Advertisement

European Journal of Dermatology

, Volume 27, Issue 6, pp 627–634 | Cite as

Comparative study of the clinical, histological, and biological characteristics of squamous cell carcinomas in areas previously treated with photodynamic therapy

  • Tamara Gracia CazañaEmail author
  • Nerea Salazar
  • Jesús Vera-Álvarez
  • Salvador González
  • Angeles Juarranz
  • Yolanda Gilaberte
Clinical report
  • 30 Downloads

Abstract

Background

Although photodynamic therapy (PDT) is an effective treatment option for non-melanoma skin cancer, the development of aggressive tumours in PDT-treated areas has been described.

Objectives

To evaluate the clinical, histological, and biological characteristics of squamous cell carcinomas (SCCs) in areas previously treated with PDT vs those arising in areas never treated with this therapeutic modality.

Materials & methods

Aretrospective observational studywas designed. We collected all cases of invasive SCCs in areas previously treated with PDT. The control group consisted of an equivalent number of SCCs randomly selected from the database of our pathology department. Expression of specific markers implicated in SCC progression, including p53, Ki67, COX-2, cyclin D1, E-cadherin, EGFR, survivin, and pERK, was analysed.

Results

A total of 699 patients were treated with PDT for non-melanoma skin cancer during the course of the study. Ten invasive SCCs arising in areas previously treated with methylaminolevulinate-PDT were diagnosed in six patients. The control group consisted of 10 invasive SCCs from 10 patients never treated with PDT. In the PDT group, the mean tumour size was significantly lower and the absence of ulceration was more frequent than in the control group (p<0.024 and p = 0.035, respectively). Adiffuse survivin staining pattern was observed in 90% of tumours in the PDT group versus 50% in the comparative group (p = 0.141).

Conclusion

The number of SCCs arising in areas previously treated with PDT was very low and did not differ significantly from that of SCCs developing in non-PDT-treated areas.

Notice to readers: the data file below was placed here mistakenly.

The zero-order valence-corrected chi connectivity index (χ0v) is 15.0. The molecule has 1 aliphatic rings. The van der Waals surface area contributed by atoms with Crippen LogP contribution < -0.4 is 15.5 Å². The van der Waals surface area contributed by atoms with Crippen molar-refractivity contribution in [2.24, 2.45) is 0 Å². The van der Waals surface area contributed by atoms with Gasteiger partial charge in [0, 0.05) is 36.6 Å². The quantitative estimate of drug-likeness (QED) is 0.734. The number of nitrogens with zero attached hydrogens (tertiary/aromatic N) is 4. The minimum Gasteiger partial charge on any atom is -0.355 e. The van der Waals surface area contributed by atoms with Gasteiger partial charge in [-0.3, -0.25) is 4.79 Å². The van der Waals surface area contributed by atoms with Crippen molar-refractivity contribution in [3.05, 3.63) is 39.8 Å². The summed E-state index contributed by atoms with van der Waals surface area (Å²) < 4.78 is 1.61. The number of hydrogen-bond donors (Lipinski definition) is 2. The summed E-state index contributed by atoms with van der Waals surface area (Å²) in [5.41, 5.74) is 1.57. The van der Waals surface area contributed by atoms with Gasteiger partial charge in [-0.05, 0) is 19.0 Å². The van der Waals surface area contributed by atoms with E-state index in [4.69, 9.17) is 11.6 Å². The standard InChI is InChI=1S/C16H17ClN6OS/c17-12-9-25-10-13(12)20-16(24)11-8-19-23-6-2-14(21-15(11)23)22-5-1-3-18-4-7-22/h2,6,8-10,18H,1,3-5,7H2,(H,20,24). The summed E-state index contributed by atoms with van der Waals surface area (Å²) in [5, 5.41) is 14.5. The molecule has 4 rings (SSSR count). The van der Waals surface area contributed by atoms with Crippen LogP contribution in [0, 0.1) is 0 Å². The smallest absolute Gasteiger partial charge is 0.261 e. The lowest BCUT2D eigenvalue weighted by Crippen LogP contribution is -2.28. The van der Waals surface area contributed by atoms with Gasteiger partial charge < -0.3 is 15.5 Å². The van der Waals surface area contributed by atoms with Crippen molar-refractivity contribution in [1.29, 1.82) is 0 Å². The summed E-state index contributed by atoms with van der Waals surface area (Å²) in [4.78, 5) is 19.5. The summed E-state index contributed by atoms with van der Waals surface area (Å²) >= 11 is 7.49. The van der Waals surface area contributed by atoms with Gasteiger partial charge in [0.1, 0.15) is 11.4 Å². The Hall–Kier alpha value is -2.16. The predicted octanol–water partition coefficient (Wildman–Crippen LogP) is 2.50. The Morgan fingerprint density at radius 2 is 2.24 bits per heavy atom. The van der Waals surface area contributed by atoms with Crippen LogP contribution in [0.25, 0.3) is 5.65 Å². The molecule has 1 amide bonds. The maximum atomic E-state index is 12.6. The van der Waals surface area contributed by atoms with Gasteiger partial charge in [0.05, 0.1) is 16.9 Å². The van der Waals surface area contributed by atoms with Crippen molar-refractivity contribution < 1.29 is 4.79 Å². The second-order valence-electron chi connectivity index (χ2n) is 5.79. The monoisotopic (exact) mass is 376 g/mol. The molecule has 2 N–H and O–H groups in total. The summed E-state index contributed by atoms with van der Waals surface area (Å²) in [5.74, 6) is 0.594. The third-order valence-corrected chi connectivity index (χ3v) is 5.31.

Key words

photodynamic therapy non-melanoma skin cancer squamous cell carcinomas p53 Ki67 COX-2 cyclin D1 E-cadherin EGFR survivin pERK 

Preview

Unable to display preview. Download preview PDF.

Unable to display preview. Download preview PDF.

References

  1. 1.
    Szeimies RM, Morton CA, Sidoroff A, et al. Photodynamic therapy for nonmelanoma skin cancer. Acta Derm Venereol 2005; 85: 483–90.PubMedGoogle Scholar
  2. 2.
    Freeman M, Vinciullo C, Francis D, et al. A comparison of photodynamic therapy using topical methyl aminolevulinate (Metvix) with single cycle cryotherapy in patients with actinic keratosis: a prospective, randomized study. J Dermatolog Treat 2003; 14: 99–106.CrossRefGoogle Scholar
  3. 3.
    Lucena SR, Salazar N, Gracia-Caza˜na T, et al. Combined treatments with photodynamic therapy for non-melanoma skin cancer. Int J Mol Sci 2015; 16: 25912–33.CrossRefGoogle Scholar
  4. 4.
    Takahashi H, Nakajima S, Sakata I. ATX-S10(Na)-photodynamic therapy is less carcinogenic for mouse skin compared with ultraviolet B irradiation. Br J Dermatol 2005; 153: 1182–6.CrossRefGoogle Scholar
  5. 5.
    Fuchs J, Weber S, Kaufmann R. Genotoxic potential of porphyrin type photosensitizers with particular emphasis on 5-aminolevulinic acid: implications for clinical photodynamic therapy. Free Radic Biol Med 2000; 28: 537–48.CrossRefGoogle Scholar
  6. 6.
    Ratour-Bigot C, Chemidling M, Montlahuc C, et al. Squamous cell carcinoma following photodynamic therapy for cutaneous Bowen’s disease in a series of 105 patients. Acta Derm Venereol 2016; 96: 658–63.CrossRefGoogle Scholar
  7. 7.
    Maydan E, Nootheti PK, Goldman MP. Development of a keratoacanthoma after topical photodynamic therapy with 5-aminolevulinic acid. J Drugs Dermatol 2006; 5: 804–6.PubMedGoogle Scholar
  8. 8.
    Schreml S, Gantner S, Steinbauer J, et al. Melanoma promotion after photodynamic therapy of a suspected Bowen’s disease lesion. Dermatology 2009; 219: 279–81.CrossRefGoogle Scholar
  9. 9.
    Karen JK, Hale EK. Rapid progression of a basal cell carcinoma after photodynamic therapy. Dermatol Surg 2010; 36: 1328–31.CrossRefGoogle Scholar
  10. 10.
    Liang WM, Theng TS, Lim KS, et al. Rapid development of squamous cell carcinoma after photodynamic therapy. Dermatol Surg 2014; 40: 586–8.CrossRefGoogle Scholar
  11. 11.
    Gilaberte Y, Milla L, Salazar N, et al. Cellular intrinsic factors involved in the resistance of squamous cell carcinoma to photodynamic therapy. J Invest Dermatol 2014; 134: 2428–37.CrossRefGoogle Scholar
  12. 12.
    Bardazzi F, Loi C, Magnano M, et al. Methyl-aminolevulinic acid photodynamic therapy for actinic keratoses: a useful treatment or a risk factor? A retrospective study. J Dermatolog Treat 2015; 26: 168–70.CrossRefGoogle Scholar
  13. 13.